At least a 50% reduction in people living below the poverty-line by 2035; all countries should provide free vaccinations and mobilise educational campaigns to inform at-risk individuals; free or low-cost health care for all

Diagnose COPD based on expanded criteria, including the presence of respiratory symptoms, personal history of risk factors, and persistent airflow limitation or ventilatory heterogeneity (as assessed by spirometry, other pulmonary function testing, or CT)

By 2035, the proportion of patients diagnosed with mild spirometric airflow obstruction should increase to at least 50% of the total

Research and development should focus on treatment of early disease

By 2030, 75% of published clinical trials should be focused on patients with early or mild disease

COPD should be classified into one of five types on the basis of the predominant risk factor present to increase awareness of risk factors, improve detection of people with non-smoking-related COPD and those with early disease, and foster research into therapies targeting specific disease mechanisms

COPD diagnosis by type should be included in the International Classification of Diseases coding system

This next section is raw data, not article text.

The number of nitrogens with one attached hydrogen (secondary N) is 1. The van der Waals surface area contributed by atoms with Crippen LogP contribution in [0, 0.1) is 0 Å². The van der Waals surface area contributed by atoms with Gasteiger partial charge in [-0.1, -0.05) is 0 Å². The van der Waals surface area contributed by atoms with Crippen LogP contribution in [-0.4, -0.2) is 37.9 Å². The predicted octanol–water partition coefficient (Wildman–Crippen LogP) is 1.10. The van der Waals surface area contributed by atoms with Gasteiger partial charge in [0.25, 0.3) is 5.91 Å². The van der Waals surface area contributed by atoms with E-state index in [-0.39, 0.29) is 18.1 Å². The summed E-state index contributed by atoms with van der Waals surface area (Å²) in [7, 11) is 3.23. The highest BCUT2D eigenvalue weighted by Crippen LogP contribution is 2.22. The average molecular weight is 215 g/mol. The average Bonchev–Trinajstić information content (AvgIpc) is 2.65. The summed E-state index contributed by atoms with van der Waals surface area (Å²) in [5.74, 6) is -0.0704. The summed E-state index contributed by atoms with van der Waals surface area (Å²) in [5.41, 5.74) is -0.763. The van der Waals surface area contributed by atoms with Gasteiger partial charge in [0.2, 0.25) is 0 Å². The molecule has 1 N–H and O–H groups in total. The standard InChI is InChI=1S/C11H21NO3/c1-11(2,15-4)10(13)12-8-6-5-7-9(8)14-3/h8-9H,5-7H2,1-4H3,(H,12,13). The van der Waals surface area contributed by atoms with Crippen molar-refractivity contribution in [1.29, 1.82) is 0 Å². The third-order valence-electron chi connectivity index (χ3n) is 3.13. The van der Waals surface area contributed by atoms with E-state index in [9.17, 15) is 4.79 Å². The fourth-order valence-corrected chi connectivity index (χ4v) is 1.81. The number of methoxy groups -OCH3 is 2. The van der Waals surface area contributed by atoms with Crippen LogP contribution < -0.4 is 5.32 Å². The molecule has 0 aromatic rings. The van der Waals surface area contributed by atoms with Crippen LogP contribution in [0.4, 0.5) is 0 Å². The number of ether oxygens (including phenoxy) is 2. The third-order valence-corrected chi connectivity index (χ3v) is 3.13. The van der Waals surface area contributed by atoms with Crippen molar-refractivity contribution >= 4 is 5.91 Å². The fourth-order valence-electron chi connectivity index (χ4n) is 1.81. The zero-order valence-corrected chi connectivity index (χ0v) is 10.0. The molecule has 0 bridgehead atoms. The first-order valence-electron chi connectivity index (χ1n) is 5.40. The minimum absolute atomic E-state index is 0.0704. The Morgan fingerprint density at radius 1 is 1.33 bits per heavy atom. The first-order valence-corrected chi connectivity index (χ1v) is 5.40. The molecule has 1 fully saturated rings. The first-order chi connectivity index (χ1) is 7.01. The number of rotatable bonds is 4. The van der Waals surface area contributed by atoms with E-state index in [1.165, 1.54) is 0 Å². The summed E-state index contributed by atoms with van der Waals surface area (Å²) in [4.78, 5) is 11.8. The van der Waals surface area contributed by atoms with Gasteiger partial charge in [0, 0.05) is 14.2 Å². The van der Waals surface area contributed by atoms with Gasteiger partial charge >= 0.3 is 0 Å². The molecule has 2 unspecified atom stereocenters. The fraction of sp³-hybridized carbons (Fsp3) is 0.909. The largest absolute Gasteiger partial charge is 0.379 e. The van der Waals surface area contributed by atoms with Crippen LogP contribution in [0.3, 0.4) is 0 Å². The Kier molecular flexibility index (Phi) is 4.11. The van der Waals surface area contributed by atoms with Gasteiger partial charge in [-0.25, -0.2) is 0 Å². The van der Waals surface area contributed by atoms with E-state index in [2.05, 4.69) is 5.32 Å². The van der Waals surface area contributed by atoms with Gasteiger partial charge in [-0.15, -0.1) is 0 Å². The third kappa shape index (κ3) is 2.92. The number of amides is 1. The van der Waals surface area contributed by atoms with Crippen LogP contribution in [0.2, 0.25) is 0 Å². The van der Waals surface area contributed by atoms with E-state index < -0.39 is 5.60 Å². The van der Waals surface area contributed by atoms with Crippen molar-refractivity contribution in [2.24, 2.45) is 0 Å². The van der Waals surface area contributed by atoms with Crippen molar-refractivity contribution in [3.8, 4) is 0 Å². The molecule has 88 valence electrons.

By 2035, at least one specific pharmacological or non-pharmacological therapy should be approved for each type of COPD

Diagnosis of exacerbations should be based on a standard assessment confirmed by evidence of worsening airflow limitation or ventilatory heterogeneity, airways or systemic inflammation, or lung infection in a patient with increased respiratory symptoms (after exclusion of other disorders that mimic this presentation)

Exacerbation frequency should be similar worldwide by 2035 as a result of the establishment of a standard definition and assessment

Effective pharmacological and non-pharmacological therapies should be made available worldwide; development of new therapies should focus on underlying pathophysiology and take into account disease heterogeneity (including COPD type)

By 2035, at least 80% of patients with COPD should have disease control, as evidenced by the absence of respiratory symptoms and exacerbations and normal or near-normal quality of life, exercise capacity, and life expectancy

Definitions of treatment effectiveness should take patient-reported outcomes into account

By 2030, 75% of studies should include a patient-centred outcome as a primary outcome

Regulatory agencies should regularly revisit and update endpoints for clinical trials of treatments for different COPD types

By 2035, 75% of new therapies should be approved on the basis of non-spirometric criteria

Funding agencies should increase financial investments to adapt to the worldwide burden of COPD

By 2030, the total public and private global research and development expenditures for COPD should increase by 50%

Further reading

Read the original research paper:

Title: Towards the elimination of chronic obstructive pulmonary disease: a Lancet Commission